Most of us don't ever think about developing our negotiation skills. However, even if you're not in sales, having the ability to negotiate effectively can help you in many aspects of your life, both financially and socially. The words you use and how you use those words can have a significant impact on getting your way. Here are a few tips that might help you in the future.
Let's use the purchase of a car as an example. However, these principles can apply to any negotiation. Let's assume that you have your eyes on a used Honda Civic. Making a slight adjustment in your phrasing is the key to success. The trick is to make your offer, and the fact that the seller will benefit from it, the focal point of your wording. Do not focus on your interest in the car.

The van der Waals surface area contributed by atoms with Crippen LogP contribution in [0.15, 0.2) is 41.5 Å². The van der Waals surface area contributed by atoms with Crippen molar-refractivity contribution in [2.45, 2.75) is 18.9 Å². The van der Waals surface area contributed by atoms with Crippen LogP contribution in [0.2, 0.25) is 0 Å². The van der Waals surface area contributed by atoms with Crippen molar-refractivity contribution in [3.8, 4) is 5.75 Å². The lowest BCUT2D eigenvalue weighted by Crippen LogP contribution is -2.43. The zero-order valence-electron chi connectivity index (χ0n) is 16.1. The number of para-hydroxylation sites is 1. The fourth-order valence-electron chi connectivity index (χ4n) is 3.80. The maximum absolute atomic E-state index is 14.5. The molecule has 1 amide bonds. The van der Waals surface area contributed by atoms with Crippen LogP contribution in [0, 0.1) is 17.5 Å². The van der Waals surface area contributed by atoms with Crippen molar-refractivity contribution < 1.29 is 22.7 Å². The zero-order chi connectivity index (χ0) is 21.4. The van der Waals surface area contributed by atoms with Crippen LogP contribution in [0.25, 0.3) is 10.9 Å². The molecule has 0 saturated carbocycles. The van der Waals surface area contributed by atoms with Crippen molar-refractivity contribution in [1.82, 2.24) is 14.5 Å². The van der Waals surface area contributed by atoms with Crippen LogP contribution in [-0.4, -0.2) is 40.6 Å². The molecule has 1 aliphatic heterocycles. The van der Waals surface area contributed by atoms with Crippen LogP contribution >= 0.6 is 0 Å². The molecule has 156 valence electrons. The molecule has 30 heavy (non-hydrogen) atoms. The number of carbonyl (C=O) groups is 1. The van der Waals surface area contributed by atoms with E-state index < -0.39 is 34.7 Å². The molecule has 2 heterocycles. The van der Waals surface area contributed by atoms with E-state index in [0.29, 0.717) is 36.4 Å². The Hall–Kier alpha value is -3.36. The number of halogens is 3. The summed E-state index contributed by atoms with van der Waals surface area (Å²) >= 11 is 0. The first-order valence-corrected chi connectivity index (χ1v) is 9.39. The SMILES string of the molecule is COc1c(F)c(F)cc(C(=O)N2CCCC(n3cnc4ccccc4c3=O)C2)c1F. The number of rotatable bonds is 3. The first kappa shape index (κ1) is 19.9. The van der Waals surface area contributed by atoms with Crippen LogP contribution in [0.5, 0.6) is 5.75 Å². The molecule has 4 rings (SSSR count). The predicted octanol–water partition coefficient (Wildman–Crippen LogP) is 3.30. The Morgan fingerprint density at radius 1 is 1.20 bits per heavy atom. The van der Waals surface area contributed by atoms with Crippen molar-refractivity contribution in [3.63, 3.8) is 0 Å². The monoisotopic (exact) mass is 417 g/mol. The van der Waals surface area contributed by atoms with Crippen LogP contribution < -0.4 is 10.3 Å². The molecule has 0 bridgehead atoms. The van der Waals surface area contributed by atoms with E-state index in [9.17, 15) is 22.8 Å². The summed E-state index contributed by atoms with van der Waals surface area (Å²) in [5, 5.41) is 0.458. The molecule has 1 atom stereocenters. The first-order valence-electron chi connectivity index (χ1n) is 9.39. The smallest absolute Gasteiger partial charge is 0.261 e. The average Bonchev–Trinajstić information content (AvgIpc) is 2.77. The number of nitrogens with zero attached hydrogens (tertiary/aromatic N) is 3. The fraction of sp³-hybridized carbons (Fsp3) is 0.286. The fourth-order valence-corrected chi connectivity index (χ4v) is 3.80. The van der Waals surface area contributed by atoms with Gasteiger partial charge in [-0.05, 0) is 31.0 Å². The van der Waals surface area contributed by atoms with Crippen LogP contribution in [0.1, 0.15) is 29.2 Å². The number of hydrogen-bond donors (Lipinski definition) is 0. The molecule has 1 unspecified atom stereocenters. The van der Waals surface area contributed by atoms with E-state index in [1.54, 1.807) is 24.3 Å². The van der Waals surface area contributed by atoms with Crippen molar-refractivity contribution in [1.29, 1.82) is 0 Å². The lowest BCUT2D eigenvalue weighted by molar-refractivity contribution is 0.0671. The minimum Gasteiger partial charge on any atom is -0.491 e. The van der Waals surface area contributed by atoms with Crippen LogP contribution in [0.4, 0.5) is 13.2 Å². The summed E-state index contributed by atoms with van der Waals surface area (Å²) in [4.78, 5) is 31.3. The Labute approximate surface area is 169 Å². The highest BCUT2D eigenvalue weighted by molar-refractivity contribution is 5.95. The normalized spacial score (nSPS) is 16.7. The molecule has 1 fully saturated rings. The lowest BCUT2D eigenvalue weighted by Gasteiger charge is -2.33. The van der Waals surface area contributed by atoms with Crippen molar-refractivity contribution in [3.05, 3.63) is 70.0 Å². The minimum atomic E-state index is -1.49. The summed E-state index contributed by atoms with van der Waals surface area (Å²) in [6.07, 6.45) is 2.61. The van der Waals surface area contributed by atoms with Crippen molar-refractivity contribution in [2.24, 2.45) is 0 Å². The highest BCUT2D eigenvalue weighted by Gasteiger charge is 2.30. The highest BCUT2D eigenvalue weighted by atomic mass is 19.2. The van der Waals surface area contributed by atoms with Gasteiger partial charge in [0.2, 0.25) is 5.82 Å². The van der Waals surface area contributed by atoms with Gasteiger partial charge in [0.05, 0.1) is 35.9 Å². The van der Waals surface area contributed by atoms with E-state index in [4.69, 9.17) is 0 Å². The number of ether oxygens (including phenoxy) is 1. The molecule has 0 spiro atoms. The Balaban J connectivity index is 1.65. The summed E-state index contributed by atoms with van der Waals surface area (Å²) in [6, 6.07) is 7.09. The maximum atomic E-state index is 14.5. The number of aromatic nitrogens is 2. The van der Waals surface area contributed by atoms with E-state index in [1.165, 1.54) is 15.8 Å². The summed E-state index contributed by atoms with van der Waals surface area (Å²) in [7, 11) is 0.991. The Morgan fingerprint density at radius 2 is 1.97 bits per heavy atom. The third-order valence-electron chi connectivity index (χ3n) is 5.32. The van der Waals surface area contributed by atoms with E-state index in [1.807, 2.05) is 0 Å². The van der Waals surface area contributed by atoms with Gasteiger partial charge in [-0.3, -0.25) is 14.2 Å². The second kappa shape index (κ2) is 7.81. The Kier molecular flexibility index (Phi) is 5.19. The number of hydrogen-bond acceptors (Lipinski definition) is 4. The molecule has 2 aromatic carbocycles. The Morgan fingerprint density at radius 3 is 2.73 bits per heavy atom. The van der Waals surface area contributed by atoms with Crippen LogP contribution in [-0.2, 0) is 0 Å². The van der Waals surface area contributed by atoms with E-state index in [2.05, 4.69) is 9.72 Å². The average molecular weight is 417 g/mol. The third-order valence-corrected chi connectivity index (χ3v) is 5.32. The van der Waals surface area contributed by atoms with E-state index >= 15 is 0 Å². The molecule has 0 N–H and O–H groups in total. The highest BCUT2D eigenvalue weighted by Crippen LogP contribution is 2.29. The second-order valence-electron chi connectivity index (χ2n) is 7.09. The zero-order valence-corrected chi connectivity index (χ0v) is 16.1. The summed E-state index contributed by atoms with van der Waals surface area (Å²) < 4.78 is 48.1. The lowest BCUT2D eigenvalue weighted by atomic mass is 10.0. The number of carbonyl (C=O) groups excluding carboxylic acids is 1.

For example, instead of saying, "I'll take the civic for $2,500," say, "I’ll give you $2,500 for your civic.” This change is subtle, but it makes a big difference in how the other person perceives the offer. They see what they will gain vs. what you are taking from them.
The same can be said if you’re the seller. “I’ll give you my car for $10,000,” draws the buyer's attention to the car he’ll get and what he’ll gain. Using this phrasing will get you a better deal than if you said, “give me $10,000 for the car”. This phrasing emphasizes what he is losing.
The same tactic can work for almost any situation. “You’ve got a deal if we can agree to 125 grand for the house.” Not “drop the price to 125 grand, and you got a deal.” Again, focus on what the other person is going to gain, not what they’re going to lose.
What about when you are trying to convince your spouse to do what you want? “I’ll take you to dinner if you help me with this project” works way better than “we can’t go to dinner unless you help me with this project.”
The bottom line is always to think about positioning the wording, so the other person always sees a gain, and you will find you get your way a lot more often.